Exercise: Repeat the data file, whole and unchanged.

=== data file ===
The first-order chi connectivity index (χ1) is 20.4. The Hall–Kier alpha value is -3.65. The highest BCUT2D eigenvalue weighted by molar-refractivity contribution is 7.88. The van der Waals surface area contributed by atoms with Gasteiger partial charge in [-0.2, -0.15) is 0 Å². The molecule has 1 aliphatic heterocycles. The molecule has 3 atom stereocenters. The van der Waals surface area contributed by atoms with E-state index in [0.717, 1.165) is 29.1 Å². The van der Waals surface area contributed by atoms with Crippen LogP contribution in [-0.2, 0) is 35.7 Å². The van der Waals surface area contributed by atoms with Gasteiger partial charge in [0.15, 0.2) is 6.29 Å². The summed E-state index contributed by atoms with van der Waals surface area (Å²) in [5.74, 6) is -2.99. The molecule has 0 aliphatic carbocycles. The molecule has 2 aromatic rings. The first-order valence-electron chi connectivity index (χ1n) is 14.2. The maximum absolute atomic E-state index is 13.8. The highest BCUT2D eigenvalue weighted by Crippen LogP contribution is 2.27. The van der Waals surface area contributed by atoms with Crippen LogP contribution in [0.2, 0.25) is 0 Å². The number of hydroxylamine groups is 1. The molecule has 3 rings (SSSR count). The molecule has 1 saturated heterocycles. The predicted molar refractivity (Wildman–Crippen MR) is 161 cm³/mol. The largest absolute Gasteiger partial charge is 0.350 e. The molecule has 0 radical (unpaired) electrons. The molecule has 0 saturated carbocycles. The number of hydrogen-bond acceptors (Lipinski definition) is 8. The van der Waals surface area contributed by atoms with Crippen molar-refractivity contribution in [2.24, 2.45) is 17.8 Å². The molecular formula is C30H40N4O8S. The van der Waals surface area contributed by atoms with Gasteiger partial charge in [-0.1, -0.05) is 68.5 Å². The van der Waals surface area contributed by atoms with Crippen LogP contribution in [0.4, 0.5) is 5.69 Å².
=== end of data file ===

The first-order chi connectivity index (χ1) is 20.4. The Hall–Kier alpha value is -3.65. The highest BCUT2D eigenvalue weighted by molar-refractivity contribution is 7.88. The van der Waals surface area contributed by atoms with Gasteiger partial charge in [-0.2, -0.15) is 0 Å². The molecule has 1 aliphatic heterocycles. The molecule has 3 atom stereocenters. The van der Waals surface area contributed by atoms with E-state index in [0.717, 1.165) is 29.1 Å². The van der Waals surface area contributed by atoms with Crippen LogP contribution in [-0.2, 0) is 35.7 Å². The van der Waals surface area contributed by atoms with Gasteiger partial charge in [0.15, 0.2) is 6.29 Å². The summed E-state index contributed by atoms with van der Waals surface area (Å²) in [5.74, 6) is -2.99. The molecule has 0 aliphatic carbocycles. The molecule has 2 aromatic rings. The first-order valence-electron chi connectivity index (χ1n) is 14.2. The maximum absolute atomic E-state index is 13.8. The highest BCUT2D eigenvalue weighted by Crippen LogP contribution is 2.27. The van der Waals surface area contributed by atoms with Crippen LogP contribution in [0.2, 0.25) is 0 Å². The number of hydroxylamine groups is 1. The molecule has 3 rings (SSSR count). The molecule has 1 saturated heterocycles. The predicted molar refractivity (Wildman–Crippen MR) is 161 cm³/mol. The largest absolute Gasteiger partial charge is 0.350 e. The molecule has 0 radical (unpaired) electrons. The molecule has 0 saturated carbocycles. The number of hydrogen-bond acceptors (Lipinski definition) is 8. The van der Waals surface area contributed by atoms with Crippen molar-refractivity contribution in [2.24, 2.45) is 17.8 Å². The molecular formula is C30H40N4O8S. The van der Waals surface area contributed by atoms with Gasteiger partial charge in [-0.1, -0.05) is 68.5 Å². The van der Waals surface area contributed by atoms with Crippen LogP contribution in [0.4, 0.5) is 5.69 Å².